Would you like to get motivating thoughts related to the act of photographing? Every once a month I write Sideways—nuggets of inspiration on photography. Sign up to receive Sideways in your email.

Photo Workshops and Tours in 2023
These are the photo workshops I and Blue Hour Photo Workshops plan for this year.

“The Personal Expression”—a weekend in Bergen, Norway with focus on how to develop your personal, photographic expression. June 9th to 11th 2023.

”Along the Streets of Prague”—five days in the beautiful city of Prague, The Czech Republic. This is a jewel in the middle of Europe with its historical, cultural and human melting pot. September 7th to 10th 2023.

”Photo Tour in Granada”—a week in Nicaragua for the adventures. We will explore the colonial city and its extraordinary countryside. October 23rd to 31st 2023.

”On the Tracks of Che Guevara”—ten days in eastern Bolivia. This is a great opportunity to discover one of the most beautiful countries in South America. October 23rd to 31st 2023.

Are you interested in developing your photographic skills? Do you like to travel? Do you want to make your photos tell a story in a much stronger vocabulary? Find your own expression? Develop your vision and become more creative? Any of these workshops would take your photography to the next level. I promise you, you will be in for an amazing experience. Click any of the links for more info.


21 thoughts on “Getting Across to the Other Side

  1. I can relate, though sometimes it’s easy to get stuck at the bottom of the U! Anyway I heartily recommend to all your readers to download the monograph, beautiful photography on display!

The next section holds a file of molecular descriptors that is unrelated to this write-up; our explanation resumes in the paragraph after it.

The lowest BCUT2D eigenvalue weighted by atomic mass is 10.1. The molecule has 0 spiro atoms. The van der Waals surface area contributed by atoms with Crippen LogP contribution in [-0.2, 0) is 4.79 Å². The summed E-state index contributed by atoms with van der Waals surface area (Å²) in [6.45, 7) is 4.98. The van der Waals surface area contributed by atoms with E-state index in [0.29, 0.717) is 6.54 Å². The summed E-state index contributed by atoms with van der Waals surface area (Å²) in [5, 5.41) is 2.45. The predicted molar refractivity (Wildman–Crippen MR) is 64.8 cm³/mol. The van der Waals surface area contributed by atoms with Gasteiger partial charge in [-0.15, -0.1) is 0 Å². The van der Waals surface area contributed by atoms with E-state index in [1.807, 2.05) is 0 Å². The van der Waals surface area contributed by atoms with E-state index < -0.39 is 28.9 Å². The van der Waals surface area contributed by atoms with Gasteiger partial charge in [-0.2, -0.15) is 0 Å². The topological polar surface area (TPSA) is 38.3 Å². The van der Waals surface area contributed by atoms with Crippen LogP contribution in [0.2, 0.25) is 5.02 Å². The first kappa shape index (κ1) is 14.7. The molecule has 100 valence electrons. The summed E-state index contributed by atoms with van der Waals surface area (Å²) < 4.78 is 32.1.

2. Once you’ve reached the bottom of the canyon, giving up would mean climbing back up to your starting point, which would be as difficult as continuing and climbing up to the opposite side, so you might as well go forward.

  3. Dear Otto
    We absolutely agree with Steve.
    We like your metaphor of hiking. It seems to us that this U-shape is one way to describe life as a process. It’s like the seasons, without autumn and winter no spring and summer.
    Keep well
    The Fab Four of Cley
    🙂 🙂 🙂 🙂

  4. Going /sliding down it one thing!!! Getting back up another in many phases and situations in life.. What incredible places these canyons are. I burst into tears at my first site of the G Canyon.

  5. Off topic, but I have been meaning to ask you about something. My niece earned a scholarship to the Swedish University of Agricultural Sciences (SLU) and has been making weekend trips to other countries while she is there. She is headed to the Netherlands soon and wants to see the fjords. Do you have any recommendations for the best place she should go see?

    1. Hi Michelle. Sorry for the late response. I have just been all over lately. How nice for your niece to have been granted this scholarship. As for the Netherlands, there aren’t many fjords. However, in Norway, on the west coast, there are plenty of fjords. She could fly into Trondheim, Stavanger or Bergen. I would maybe recommend the latter (incidentally where I live). From here you can reach a bunch of fjords. One of the classical tours is taking a train up in the mountains, change to another train, that goes down a deep valley, out to a fjord steeped by mountains, and then head out with a boat through the fjord and back to Bergen (More info here:

  6. Utah definitely has some of the most spectacular landscapes in the world. You could spend a good portion of your active life exploring them all! My favorite is Bryce Canyon.